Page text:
VMware vSphere Pros and Cons
VMware vSphere Pros
The features in VMware vSphere data recovery are excellent. Sometimes I've deleted an entire server before and was able to recover the deleted VM. I just used some command line tools and I was able to restore the deleted VM.View full review »
We are able to increase the density of the virtualized servers and, with the increased density we have a lot of page sharing as well as memory sharing.
It is absolutely simple and efficient to manage. We can bring in people who have never been exposed to vSphere or virtualized environments and they're still able to support it from a server standpoint. The training time as well as the adoption rate, for a junior technician or somebody coming right out of college, is very good.View full review »
One of the most valuable features that vSphere has is its HA and DRS protection, where it can simply make sure that all the machines are always where they need to be and how they need to be taken care of. We have a lot of servers and services for emergency services for police, fire, and the like. We have the ability to use DRS as Anti-Affinity Rules to make sure that those redundant server pairs always stay away from each other. But then, if anything would happen to one of them, we have HA to be able to come up and bring it right up and going again.
Security-Features; vSphere does offer quite a bit of security stuff built-in. It is nice to know that we can have the virtual machines encrypted, so that if somebody were to get a hold of any of those files, we don't have to worry about them actually being used. Since we do have so many different departments and areas with a lot of people that need access into the solution, we can use the role-based access controls to really restrict and control who can do what, so everybody can do what they need to do, but they can't do anything else past that.
vSphere does offer quite a bit of security stuff built-in. It is nice to know that we can have the virtual machines encrypted, so that if somebody were to get a hold of any of those files, we don't have to worry about them actually being used.View full review »
vMotion radically changes the way we think about how we can operate a large infrastructure, and notably, in terms of proactive maintenance.
An important vSphere feature from a security perspective is VM encryption. As is the right thing to do in this day and age, security needs to be the number one concern for any IT operator. While there are security solutions which can be delivered at the physical, hardware layer, they don't necessarily address all of the requirements from an encryption perspective. Being able to have VM-centric, VM-level encryption is a great feature of vSphere.View full review »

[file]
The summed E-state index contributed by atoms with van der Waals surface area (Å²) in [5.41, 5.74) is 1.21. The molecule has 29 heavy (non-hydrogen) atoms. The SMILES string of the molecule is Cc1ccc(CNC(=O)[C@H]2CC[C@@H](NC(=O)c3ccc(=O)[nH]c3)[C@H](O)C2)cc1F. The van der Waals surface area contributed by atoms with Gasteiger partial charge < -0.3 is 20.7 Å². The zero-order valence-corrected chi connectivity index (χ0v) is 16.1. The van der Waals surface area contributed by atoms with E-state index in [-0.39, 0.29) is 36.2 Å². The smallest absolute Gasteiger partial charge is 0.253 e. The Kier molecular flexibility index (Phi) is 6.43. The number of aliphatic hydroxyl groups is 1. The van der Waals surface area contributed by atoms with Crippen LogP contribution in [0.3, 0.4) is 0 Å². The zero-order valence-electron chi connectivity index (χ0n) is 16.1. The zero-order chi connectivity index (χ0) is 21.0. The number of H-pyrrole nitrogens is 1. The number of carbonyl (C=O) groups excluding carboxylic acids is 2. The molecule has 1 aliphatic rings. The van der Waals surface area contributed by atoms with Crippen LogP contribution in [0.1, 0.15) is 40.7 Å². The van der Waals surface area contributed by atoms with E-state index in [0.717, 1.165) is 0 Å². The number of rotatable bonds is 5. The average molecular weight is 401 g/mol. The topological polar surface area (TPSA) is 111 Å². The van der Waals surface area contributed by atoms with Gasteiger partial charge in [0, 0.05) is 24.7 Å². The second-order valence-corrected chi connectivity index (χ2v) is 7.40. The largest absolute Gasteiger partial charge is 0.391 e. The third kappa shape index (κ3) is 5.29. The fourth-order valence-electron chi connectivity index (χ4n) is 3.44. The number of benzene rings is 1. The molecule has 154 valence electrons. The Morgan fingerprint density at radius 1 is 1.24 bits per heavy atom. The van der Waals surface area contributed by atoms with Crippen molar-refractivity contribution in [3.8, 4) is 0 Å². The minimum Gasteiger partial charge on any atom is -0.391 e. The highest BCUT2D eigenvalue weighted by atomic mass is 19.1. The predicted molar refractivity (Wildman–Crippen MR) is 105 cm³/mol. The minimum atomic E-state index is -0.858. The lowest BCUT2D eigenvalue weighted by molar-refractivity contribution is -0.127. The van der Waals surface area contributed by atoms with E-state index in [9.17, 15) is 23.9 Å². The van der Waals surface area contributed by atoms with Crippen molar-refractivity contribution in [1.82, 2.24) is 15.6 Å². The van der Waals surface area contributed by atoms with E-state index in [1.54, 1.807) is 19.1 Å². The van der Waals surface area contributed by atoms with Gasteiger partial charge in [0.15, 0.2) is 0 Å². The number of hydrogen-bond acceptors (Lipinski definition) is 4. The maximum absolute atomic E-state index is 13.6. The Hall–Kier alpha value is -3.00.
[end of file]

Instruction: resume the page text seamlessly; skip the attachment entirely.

Ease of support is one of the main features that we have with it. We're able to take Snapshots before doing updates to make it easy to roll back if something does happen to go wrong.
The visibility that we have of our VMs is also important. What's being applied? Who has management of them? Laying it out in a virtual environment allows us customization for our students. We're able to respond to the students' needs much more quickly than we could in a physical environment.View full review »
With the current compliance options that I have to go through, it's very nice to have a lot of the encryption built in. It checks a lot of boxes for the federal level so I don't have to either bolt something on or have something on top of it. Having it native and integrated into the system makes things much easier.
being able to manage a lot of servers in one pane of glass makes things a lot simpler. Basically, a lot of things just happen in one area. You can roll things over, move things around more dynamically, without having to hit multiple systems.
Valuable features include VHA, DRS, VMotion, and redundancy and failover; any DR situation.View full review »
The most valuable feature would be the slight changes they've made to VMFork instant cloning, in which they have abstracted out the parent-child relationship in cloning, in which certain features, like HA and DRS, are now usable on that parent virtual machine. That is wildly amazing and something that wasn't available until 6.7.View full review »
The redundancy, the failover, the ability to stay up and running 24/7, all the various tools that are in there, high-availability, DRS, are very critical to us.View full review »
One of the things I like with the web client, versus the thick client, is that we're able to access all the vCenters that we manage. With the thick client, you have to log in to one vCenter at a time.View full review »